Wow, where to start… The race report is going to be brief because I don’t want to get into every little detail about the race but give you the highlights of the day. If you have any specific questions, leave me a comment and I will gladly fill you in!
The last weather report we got for race day predicted a perfect day for the event. Low to mid 80s and a slight wind. That was not the case at all. The swim started off fine. I was worried about the mass start because I have never done that before. I didn’t have too much trouble finding open water to swim in and didn’t get whacked around too bad. We all has no idea what was coming our way. The race was essentially a big rectangle with three 90 degree left turns. When we made it to the first turn we were greeted with waves that were (IMHO) 2-4 feet high and coming at us from our left. All I could think of was we had another left hand turn to make that would put us straight into the waves. Once that happened all hell broke loose. The kayaks couldn’t stay up, the buoys were pulled out of wack, and there were people everywhere. I realized immediately that fighting through the waves was just going to wear me out so I relaxed and worked with them to just get the swim done. I had to look up often because everybody was so spread out and the buoys were no where near straight. Amazingly I made it out of the water in 1:33:03; rumor has it that over 200 others missed the cut off or were pulled from the water.
I got into the transition tent where the AMAZING volunteers got me situated to get on my bike. I ran out, found my bike, made a few last minute adjustments and I was on my way. As soon as we got out of the reservoir I realized the wind was blowing everywhere. The bike loop consists of three parts; the ride back to town, then two loops that are fairly hilly. If it hadn’t been for the wind the ride would have been fine; but the wind was so bad that the ride felt like 80 miles uphill! I made it though the first loop and was re-energized by the descent back to start the second loop but as soon as I started the second loop I realized the wind hadn’t stopped. At mile 70 I started to worry about making the cutoffs for the bike. I hadn’t paid close attention to what they were because I hadn’t expected to ride so slowly (Average less that 13 mph for the whole ride!). The first cut off I was in danger of missing was at mile 93ish after the really big hill affectionately know as “the Wall”. I made it through that one with about 2 minutes to spare. The next cut off was getting out of T2 by 5:30. At this point I wanted to get pulled off my bike. I couldn’t imagine how I was going to run after the day I had so far and I wanted to be pulled rather than quit. I rode the last 10 miles in tears. Amazingly I made it in and out with 90 seconds to spare!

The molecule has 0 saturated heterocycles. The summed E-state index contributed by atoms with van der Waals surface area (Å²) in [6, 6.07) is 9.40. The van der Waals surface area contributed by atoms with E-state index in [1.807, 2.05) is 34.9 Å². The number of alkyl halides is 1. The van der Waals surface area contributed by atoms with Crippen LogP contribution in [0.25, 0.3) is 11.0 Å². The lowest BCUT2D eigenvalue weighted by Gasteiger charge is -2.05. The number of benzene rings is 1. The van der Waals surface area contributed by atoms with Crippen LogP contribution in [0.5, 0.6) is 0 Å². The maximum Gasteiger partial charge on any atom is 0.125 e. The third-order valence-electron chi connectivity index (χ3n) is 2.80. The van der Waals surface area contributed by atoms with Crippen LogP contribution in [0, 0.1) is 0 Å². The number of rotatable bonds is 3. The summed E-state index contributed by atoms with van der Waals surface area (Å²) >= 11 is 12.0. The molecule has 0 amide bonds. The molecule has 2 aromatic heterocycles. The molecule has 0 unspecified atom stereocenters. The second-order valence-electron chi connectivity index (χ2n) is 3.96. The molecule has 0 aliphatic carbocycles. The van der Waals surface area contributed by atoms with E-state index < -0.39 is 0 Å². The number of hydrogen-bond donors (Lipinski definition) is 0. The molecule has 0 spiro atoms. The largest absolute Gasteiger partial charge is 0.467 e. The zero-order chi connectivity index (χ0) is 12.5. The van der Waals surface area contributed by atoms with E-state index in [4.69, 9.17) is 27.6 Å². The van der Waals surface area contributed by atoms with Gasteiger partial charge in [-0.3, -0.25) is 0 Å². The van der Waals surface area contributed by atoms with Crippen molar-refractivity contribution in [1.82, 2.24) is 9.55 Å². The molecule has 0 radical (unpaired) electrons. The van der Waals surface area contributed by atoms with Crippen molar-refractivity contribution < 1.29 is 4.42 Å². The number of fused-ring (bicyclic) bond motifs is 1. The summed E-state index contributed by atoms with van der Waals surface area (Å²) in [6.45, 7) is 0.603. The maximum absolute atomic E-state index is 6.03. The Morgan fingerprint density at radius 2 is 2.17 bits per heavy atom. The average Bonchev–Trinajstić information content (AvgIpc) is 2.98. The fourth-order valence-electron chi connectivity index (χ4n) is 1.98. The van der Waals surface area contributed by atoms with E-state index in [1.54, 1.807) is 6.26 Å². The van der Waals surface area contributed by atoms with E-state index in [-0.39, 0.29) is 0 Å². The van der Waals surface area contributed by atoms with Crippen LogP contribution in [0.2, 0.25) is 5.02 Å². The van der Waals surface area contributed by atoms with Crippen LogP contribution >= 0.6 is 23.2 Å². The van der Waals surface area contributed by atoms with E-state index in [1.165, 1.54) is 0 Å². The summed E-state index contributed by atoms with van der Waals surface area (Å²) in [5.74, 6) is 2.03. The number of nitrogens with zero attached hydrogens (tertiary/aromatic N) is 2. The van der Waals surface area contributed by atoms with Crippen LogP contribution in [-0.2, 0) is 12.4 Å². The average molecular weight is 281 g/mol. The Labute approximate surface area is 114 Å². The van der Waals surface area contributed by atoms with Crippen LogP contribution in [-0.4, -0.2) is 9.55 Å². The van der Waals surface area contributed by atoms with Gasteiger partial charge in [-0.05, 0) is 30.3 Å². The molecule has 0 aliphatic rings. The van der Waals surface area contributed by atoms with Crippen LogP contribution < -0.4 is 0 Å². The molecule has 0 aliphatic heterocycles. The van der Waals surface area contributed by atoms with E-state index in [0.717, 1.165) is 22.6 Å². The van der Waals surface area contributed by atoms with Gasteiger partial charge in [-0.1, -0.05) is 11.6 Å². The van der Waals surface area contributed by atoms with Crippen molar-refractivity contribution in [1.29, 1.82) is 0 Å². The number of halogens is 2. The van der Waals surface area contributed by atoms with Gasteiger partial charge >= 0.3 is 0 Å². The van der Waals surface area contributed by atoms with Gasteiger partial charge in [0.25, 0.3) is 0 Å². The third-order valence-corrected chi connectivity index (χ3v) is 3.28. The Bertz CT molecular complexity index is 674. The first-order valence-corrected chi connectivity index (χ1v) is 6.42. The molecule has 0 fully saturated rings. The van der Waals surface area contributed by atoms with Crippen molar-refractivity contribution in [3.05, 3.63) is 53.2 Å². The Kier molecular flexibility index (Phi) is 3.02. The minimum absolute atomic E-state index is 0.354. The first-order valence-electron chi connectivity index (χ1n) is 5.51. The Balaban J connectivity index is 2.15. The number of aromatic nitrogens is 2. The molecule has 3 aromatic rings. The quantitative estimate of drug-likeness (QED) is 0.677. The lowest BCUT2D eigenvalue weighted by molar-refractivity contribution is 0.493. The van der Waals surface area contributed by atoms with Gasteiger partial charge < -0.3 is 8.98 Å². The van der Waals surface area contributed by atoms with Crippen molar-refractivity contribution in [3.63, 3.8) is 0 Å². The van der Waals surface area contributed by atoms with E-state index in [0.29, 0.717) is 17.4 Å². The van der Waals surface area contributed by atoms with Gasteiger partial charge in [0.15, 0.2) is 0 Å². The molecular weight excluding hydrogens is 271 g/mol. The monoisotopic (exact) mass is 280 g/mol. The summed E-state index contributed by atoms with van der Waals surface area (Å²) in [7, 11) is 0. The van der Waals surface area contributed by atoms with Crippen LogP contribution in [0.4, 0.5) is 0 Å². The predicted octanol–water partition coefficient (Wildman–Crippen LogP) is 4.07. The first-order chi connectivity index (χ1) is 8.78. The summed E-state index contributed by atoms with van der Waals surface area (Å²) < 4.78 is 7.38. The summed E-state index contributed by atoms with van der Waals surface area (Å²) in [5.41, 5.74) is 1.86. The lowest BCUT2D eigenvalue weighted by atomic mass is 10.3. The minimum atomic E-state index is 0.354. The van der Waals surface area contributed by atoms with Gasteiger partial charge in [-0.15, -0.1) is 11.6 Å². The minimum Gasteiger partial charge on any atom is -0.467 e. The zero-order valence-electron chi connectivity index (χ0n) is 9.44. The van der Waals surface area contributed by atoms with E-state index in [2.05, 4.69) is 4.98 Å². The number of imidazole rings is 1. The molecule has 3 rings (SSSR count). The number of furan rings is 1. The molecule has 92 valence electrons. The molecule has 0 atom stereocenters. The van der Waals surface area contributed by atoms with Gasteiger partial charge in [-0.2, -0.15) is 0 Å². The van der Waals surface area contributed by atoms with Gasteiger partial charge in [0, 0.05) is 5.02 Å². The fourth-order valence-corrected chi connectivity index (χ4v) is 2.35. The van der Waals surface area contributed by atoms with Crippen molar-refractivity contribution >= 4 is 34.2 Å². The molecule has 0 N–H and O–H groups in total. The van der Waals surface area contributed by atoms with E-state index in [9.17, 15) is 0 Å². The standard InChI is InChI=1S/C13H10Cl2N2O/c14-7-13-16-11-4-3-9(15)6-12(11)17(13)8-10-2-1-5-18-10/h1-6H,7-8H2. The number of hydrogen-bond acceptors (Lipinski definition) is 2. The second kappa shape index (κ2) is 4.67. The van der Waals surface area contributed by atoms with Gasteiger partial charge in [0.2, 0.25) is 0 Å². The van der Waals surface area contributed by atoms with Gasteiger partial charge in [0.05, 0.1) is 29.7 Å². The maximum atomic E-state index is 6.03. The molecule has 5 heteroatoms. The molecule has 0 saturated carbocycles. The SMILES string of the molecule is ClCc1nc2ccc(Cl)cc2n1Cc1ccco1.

As soon as I started running I was thanking my lucky stars that I hadn’t quit! I felt great! My legs were a little tired and my skin was hurting from the sun burn I had been getting all day but overall I knew I could finish the marathon and was going to be an Ironman by the end of the day. I could have cared less about my time. I just wanted to finish. I met a guy, Chris, around mile 8 and we totally hit it off. He was the perfect running partner for the race. We chatted for the whole run (almost 5 hours together) and had a blast! I realized at this point that even though triathlon is an individual sport, when you get to the last group of runners together in an Ironman it becomes one big team; everybody was helping everybody to keep going. We did our best to walk the ups and run the downs (something I learned from trail running). The run is three loops which was cool because you had a great chance to see all your friends that were running; and if you were a spectator you could catch your family and friends very easily. We did pretty well for the first two laps but we walked most of the last one. We were both starting to fall apart a little by 10:30 (we had been moving since 7:00 AM). As we got closer to the finish you could hear the crowd going crazy; Mike Riley was doing an awesome job MC’ing the finishers. In just a few minutes he would be calling my name!!! Chris and I wanted to finish together so we ran down the chute and enjoyed the glory. Apparently the male pro winner, Ben Hoffman, put my medal on me; I had no idea at the time!
Overall the day was incredibly hard. I knew going into it that there would be a time during the race that I would want to quit and that was going to be part of the race. It was how I would deal with that moment that would determine the out come of the day. I am so glad my body wouldn’t let me quit and neither would anyone else out there. The support on the course was beyond anything I have ever experienced before both from the volunteers and my friends. The words “thank you” are not enough to express how thankful I am for the support I got on race day and leading up to the race.
I forgot to mention my times for the race and I think I will post later with more information but just so you know, I was the last finisher in my age group and I finished 1010 out of 1026 finishers…I have never been so happy to be last!
Here is the link to the bike data from my Garmin. My battery died during the run.